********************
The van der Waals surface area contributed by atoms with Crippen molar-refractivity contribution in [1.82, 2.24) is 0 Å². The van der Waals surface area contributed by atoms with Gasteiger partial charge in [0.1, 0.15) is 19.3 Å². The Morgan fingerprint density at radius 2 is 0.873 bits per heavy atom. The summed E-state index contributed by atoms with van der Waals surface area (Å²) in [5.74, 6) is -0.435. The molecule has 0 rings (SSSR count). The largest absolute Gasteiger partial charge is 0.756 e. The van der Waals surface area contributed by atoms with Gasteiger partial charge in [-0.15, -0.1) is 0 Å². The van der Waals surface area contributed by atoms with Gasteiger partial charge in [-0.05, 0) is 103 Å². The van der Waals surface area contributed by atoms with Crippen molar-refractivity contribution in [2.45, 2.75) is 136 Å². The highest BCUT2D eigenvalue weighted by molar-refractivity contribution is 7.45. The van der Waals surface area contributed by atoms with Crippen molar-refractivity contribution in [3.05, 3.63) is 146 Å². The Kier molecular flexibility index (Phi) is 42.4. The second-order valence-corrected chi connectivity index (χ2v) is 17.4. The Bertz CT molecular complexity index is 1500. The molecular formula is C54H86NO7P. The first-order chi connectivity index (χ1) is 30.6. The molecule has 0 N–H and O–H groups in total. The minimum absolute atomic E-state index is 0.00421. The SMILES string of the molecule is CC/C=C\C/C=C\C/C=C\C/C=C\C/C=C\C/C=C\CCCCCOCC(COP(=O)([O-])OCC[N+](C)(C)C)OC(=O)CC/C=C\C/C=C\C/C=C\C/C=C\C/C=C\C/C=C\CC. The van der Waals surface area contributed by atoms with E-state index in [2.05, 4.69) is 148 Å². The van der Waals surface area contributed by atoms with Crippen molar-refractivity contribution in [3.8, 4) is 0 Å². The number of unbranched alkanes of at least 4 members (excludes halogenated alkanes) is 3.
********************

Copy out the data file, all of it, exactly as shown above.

The van der Waals surface area contributed by atoms with Crippen molar-refractivity contribution in [1.82, 2.24) is 0 Å². The van der Waals surface area contributed by atoms with Gasteiger partial charge in [0.1, 0.15) is 19.3 Å². The Morgan fingerprint density at radius 2 is 0.873 bits per heavy atom. The summed E-state index contributed by atoms with van der Waals surface area (Å²) in [5.74, 6) is -0.435. The molecule has 0 rings (SSSR count). The largest absolute Gasteiger partial charge is 0.756 e. The van der Waals surface area contributed by atoms with Gasteiger partial charge in [-0.15, -0.1) is 0 Å². The van der Waals surface area contributed by atoms with Gasteiger partial charge in [-0.05, 0) is 103 Å². The van der Waals surface area contributed by atoms with Crippen molar-refractivity contribution in [2.45, 2.75) is 136 Å². The highest BCUT2D eigenvalue weighted by molar-refractivity contribution is 7.45. The van der Waals surface area contributed by atoms with Crippen molar-refractivity contribution in [3.05, 3.63) is 146 Å². The Kier molecular flexibility index (Phi) is 42.4. The second-order valence-corrected chi connectivity index (χ2v) is 17.4. The Bertz CT molecular complexity index is 1500. The molecular formula is C54H86NO7P. The first-order chi connectivity index (χ1) is 30.6. The molecule has 0 N–H and O–H groups in total. The minimum absolute atomic E-state index is 0.00421. The SMILES string of the molecule is CC/C=C\C/C=C\C/C=C\C/C=C\C/C=C\C/C=C\CCCCCOCC(COP(=O)([O-])OCC[N+](C)(C)C)OC(=O)CC/C=C\C/C=C\C/C=C\C/C=C\C/C=C\C/C=C\CC. The van der Waals surface area contributed by atoms with E-state index in [2.05, 4.69) is 148 Å². The van der Waals surface area contributed by atoms with Crippen molar-refractivity contribution in [3.8, 4) is 0 Å². The number of unbranched alkanes of at least 4 members (excludes halogenated alkanes) is 3.